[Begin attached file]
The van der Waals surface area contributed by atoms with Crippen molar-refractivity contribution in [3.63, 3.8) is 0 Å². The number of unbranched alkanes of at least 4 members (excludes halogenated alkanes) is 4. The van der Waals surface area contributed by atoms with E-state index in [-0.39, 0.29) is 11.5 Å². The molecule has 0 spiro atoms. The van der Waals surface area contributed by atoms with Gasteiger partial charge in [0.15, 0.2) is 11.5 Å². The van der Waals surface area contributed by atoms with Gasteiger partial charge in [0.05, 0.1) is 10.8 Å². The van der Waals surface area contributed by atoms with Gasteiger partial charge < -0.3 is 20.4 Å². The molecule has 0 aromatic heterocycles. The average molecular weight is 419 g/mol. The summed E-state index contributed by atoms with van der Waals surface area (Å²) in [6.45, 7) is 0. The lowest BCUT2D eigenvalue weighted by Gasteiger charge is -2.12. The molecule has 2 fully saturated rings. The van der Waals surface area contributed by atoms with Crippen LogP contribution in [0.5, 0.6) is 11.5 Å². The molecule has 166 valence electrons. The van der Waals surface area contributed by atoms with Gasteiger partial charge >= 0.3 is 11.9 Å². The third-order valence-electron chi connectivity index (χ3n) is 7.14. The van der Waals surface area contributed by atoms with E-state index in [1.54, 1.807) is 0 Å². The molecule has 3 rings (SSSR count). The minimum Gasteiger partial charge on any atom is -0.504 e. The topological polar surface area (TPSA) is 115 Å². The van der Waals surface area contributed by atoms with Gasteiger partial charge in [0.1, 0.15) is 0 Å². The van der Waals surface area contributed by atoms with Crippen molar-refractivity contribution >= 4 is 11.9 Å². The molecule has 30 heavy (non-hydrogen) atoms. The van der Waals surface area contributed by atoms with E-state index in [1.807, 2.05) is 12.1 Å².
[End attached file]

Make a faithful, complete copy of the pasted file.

The van der Waals surface area contributed by atoms with Crippen molar-refractivity contribution in [3.63, 3.8) is 0 Å². The number of unbranched alkanes of at least 4 members (excludes halogenated alkanes) is 4. The van der Waals surface area contributed by atoms with E-state index in [-0.39, 0.29) is 11.5 Å². The molecule has 0 spiro atoms. The van der Waals surface area contributed by atoms with Gasteiger partial charge in [0.15, 0.2) is 11.5 Å². The van der Waals surface area contributed by atoms with Gasteiger partial charge in [0.05, 0.1) is 10.8 Å². The van der Waals surface area contributed by atoms with Gasteiger partial charge < -0.3 is 20.4 Å². The molecule has 0 aromatic heterocycles. The average molecular weight is 419 g/mol. The summed E-state index contributed by atoms with van der Waals surface area (Å²) in [6.45, 7) is 0. The lowest BCUT2D eigenvalue weighted by Gasteiger charge is -2.12. The molecule has 2 fully saturated rings. The van der Waals surface area contributed by atoms with Crippen LogP contribution in [0.5, 0.6) is 11.5 Å². The molecule has 166 valence electrons. The van der Waals surface area contributed by atoms with Gasteiger partial charge >= 0.3 is 11.9 Å². The third-order valence-electron chi connectivity index (χ3n) is 7.14. The van der Waals surface area contributed by atoms with E-state index in [1.54, 1.807) is 0 Å². The molecule has 3 rings (SSSR count). The minimum Gasteiger partial charge on any atom is -0.504 e. The topological polar surface area (TPSA) is 115 Å². The van der Waals surface area contributed by atoms with Gasteiger partial charge in [0.1, 0.15) is 0 Å². The van der Waals surface area contributed by atoms with Crippen molar-refractivity contribution >= 4 is 11.9 Å². The molecule has 30 heavy (non-hydrogen) atoms. The van der Waals surface area contributed by atoms with E-state index in [1.807, 2.05) is 12.1 Å².